The listing is free. Visit Google My Business now. 

Decide if social media could benefit your practice

Lonnie Hirsch, CEO of Hirsch Health Consulting, says that a medical practice's decision to participate in social media should be strategic.

According to Hirsch, 3 factors will help decide if social media is right for you: 

  • Specialty
  • Age of your patients
  • Types of medical services you offer

Practices that might benefit from a social media presence:

  1. Provide and sell cash pay products and services, such as cosmetic surgery, cosmetic dermatology, cosmetic dentistry, medical concierge practices, skin care products, cash-based laser skin or hair services, Lasik, and hearing aids. 
  2. Have a patient base of highly active social media users.
  3. Retain patients and provide recurring care 

Decide as a team if social media fits into your practice's goals. 

Establish a social media strategy

Before diving straight into Twitter or Facebook, consider outlining a social media strategy first. This will give you a chance to define your goals and establish some guidelines for using social media. Outline a clear strategy to get your staff on the same page. 

Here are some tips for establishing a social media strategy: 

  • Designate a social media manager and note taker- Pick someone to oversee the execution of your social media plan. This person will monitor your feeds, set deadlines, and coordinate with any other social media team members. Have another team member take notes and compile an outline of your meetings for future reference. Store notes in an area or database that's easily accessible to everyone. 
  • Discuss your plan - The Social Media Manager should meet with team members to discuss topics like medical professionalism, your practice's brand, your target audience, and the type of content you plan to share. 
  • Meet regularly - Set aside 10-20 minutes each week to circle up with your social media team to discuss progress and address any issues. 

Create your own content

According to Lonnie Hirsch, a commonly overlooked marketing strategy is posting relevant, compelling videos to social media platforms – including paid online ads. Platforms like Facebook, Youtube, and Instagram are great places to leverage your own videos. 

For starters, these days you can easily produce a short video that lets potential patients know who you are and what services you offer. Let patients know what makes your practice unique. 

Here are some tips for making a video on a cell phone or iPad: 

  • Be in a quiet, well-lit area
  • Put the recorder in landscape mode and frame the subject like a passport photo
  • Keep videos shorter than 2 minutes
  • Before recording, have the provider rehearse what they'll say once or twice
  • Edit the clip directly from your phone
  • Upload the recorded clip to a Youtube account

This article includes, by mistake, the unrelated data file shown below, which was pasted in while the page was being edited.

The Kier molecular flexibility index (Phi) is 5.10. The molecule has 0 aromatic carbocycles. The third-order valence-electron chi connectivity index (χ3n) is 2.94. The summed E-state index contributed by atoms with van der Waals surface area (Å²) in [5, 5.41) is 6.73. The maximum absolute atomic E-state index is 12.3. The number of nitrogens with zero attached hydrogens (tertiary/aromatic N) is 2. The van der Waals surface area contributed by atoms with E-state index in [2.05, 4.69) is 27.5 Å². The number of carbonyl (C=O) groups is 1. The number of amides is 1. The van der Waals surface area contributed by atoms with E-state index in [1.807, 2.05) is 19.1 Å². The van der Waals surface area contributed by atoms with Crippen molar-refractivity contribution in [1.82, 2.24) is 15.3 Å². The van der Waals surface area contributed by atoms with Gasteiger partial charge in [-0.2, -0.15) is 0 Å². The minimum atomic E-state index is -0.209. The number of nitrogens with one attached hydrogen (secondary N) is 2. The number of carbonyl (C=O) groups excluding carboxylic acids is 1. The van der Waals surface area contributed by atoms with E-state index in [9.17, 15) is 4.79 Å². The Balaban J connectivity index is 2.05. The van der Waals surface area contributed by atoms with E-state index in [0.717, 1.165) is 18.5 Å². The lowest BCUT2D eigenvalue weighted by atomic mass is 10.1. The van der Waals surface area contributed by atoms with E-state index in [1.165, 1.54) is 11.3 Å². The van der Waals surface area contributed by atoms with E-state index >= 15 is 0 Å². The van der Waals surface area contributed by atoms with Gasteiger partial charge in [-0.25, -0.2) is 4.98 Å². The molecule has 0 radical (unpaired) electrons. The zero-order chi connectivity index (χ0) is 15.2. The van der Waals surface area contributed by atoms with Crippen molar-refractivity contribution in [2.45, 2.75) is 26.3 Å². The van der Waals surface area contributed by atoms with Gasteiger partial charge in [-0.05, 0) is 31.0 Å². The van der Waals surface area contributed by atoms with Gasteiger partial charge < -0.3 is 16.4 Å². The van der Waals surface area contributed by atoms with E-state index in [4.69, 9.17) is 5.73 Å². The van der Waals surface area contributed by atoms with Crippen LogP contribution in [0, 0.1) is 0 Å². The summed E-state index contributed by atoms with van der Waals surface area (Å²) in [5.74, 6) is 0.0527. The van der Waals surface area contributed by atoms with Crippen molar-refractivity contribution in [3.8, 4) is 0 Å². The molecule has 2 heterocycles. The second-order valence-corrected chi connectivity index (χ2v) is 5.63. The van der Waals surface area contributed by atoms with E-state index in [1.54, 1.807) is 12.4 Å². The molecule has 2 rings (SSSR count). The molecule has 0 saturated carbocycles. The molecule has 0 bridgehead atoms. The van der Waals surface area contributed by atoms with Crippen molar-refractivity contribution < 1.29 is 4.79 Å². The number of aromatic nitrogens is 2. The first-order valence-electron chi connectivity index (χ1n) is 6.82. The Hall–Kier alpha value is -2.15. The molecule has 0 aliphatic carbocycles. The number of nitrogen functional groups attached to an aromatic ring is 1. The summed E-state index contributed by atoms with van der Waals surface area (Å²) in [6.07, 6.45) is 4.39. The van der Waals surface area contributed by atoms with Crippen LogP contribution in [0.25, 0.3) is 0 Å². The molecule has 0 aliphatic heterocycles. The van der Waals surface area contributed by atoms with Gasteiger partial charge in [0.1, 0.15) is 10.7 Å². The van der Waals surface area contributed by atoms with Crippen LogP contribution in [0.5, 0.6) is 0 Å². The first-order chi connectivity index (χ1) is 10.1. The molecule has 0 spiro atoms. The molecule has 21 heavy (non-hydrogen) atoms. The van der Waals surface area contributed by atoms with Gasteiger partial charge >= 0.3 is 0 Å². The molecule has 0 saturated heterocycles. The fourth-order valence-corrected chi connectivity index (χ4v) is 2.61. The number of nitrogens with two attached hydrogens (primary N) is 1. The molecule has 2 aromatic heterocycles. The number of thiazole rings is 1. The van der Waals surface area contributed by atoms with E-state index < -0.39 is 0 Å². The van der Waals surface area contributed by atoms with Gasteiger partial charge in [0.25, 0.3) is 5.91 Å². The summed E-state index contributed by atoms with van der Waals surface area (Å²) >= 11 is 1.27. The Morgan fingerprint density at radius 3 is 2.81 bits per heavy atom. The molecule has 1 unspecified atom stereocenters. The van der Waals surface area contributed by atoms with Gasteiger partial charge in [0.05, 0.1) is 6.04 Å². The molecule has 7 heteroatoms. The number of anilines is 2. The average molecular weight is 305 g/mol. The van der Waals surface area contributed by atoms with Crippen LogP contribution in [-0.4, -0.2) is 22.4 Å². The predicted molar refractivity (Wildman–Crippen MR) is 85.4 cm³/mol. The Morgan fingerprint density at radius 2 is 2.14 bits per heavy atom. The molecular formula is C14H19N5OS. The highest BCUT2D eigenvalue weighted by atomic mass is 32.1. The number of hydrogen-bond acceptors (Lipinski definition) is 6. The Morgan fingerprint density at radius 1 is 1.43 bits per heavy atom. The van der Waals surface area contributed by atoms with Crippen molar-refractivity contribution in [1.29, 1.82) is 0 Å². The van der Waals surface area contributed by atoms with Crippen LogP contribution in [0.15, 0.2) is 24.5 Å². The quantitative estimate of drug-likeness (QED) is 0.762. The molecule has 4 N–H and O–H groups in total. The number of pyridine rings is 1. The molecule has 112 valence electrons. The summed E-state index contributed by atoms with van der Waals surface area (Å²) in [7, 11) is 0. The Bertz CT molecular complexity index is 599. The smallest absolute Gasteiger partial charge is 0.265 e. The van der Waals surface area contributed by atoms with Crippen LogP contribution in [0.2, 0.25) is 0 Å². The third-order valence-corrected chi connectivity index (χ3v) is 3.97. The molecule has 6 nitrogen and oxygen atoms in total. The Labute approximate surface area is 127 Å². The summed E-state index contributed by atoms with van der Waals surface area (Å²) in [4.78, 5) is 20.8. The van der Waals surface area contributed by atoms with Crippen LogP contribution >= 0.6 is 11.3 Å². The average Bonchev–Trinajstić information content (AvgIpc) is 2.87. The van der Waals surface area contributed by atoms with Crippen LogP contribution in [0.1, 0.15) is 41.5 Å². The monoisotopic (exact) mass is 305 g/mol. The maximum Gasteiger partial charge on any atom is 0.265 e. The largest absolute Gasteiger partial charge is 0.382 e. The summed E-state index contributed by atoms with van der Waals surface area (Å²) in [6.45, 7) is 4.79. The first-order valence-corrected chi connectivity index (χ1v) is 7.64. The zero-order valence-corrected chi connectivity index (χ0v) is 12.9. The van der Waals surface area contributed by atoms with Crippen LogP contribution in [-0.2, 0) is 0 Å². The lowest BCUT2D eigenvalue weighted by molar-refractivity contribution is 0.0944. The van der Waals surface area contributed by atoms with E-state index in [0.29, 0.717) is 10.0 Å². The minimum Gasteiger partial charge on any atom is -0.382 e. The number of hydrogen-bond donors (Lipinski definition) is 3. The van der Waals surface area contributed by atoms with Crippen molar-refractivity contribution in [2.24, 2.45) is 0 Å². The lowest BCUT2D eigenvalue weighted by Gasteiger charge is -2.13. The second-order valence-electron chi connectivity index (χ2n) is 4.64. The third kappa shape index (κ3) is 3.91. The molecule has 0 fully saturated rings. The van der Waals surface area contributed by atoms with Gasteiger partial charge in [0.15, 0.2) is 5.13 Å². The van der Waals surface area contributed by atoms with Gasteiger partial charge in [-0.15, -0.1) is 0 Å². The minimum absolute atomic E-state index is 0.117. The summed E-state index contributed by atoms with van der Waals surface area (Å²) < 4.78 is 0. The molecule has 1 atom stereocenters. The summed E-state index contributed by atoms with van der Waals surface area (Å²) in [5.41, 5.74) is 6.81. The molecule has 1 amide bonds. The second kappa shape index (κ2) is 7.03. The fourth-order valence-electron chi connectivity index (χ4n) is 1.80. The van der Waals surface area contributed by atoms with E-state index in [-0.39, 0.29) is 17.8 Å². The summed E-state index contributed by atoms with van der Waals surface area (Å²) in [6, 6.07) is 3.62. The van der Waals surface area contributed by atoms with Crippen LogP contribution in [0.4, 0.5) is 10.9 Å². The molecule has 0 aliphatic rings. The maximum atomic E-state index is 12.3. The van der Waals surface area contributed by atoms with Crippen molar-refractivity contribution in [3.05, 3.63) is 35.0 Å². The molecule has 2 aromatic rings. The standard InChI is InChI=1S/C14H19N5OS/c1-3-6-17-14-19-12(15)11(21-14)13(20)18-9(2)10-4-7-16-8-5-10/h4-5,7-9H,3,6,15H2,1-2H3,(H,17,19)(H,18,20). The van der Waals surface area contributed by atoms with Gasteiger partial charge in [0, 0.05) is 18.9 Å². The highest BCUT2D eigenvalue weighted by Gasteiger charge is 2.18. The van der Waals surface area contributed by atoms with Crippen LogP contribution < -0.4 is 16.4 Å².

• Add a title and short description to your video and share!

Note: Be sure to never share any private health information (PHI) online!

If you have an iPhone, it's $4.99 to download the iMovie app. 

Schedule posts using social media tools

Posting to social media is time consuming, even for non-healthcare professionals. Fortunately, there are social media automation tools available online. 

Buffer lets users schedule posts ahead of time. Add your content to a queue schedule and the app will post it for you to multiple social media channels. 

When choosing a social media automation tool, be sure to look for features such as: 

  • Reports and analytics - Most social media schedulers offer some form of analytics. Use this data to optimize your post schedule based on the amount of engagement you receive. For example, if your audience interacts with your posts mostly at night, then tailor your schedule to post the most important information at night (like your own content). 
  • Team collaboration - Use a tool that allows you to coordinate with multiple team members. Some tools will allow you to designate an administrator who screens posts so that nothing goes live without approval. 

Want to see more on healthcare marketing? Check out our infographic

References: 

Pereira, Ian, et al. "Thou shalt not tweet unprofessionally: an appreciative inquiry into the professional use of social media." Postgrad Med J, vol.91, Oct 2015, pp.561-564. https://doi.org/10.1136/postgradmedj-2015-133353. Accessed 6 May 2018. 

 

Jennifer Henderson

 

Jennifer Henderson is a NueMD writer currently living in Atlanta, GA. She enjoys commas, hot dogs, and long walks on the internet. 

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Blockchain Based Social Networking Can Learn From Estonian Healthcare

Blockchain Based Social Networking Can Learn From Estonian Healthcare | Social Media and Healthcare | Scoop.it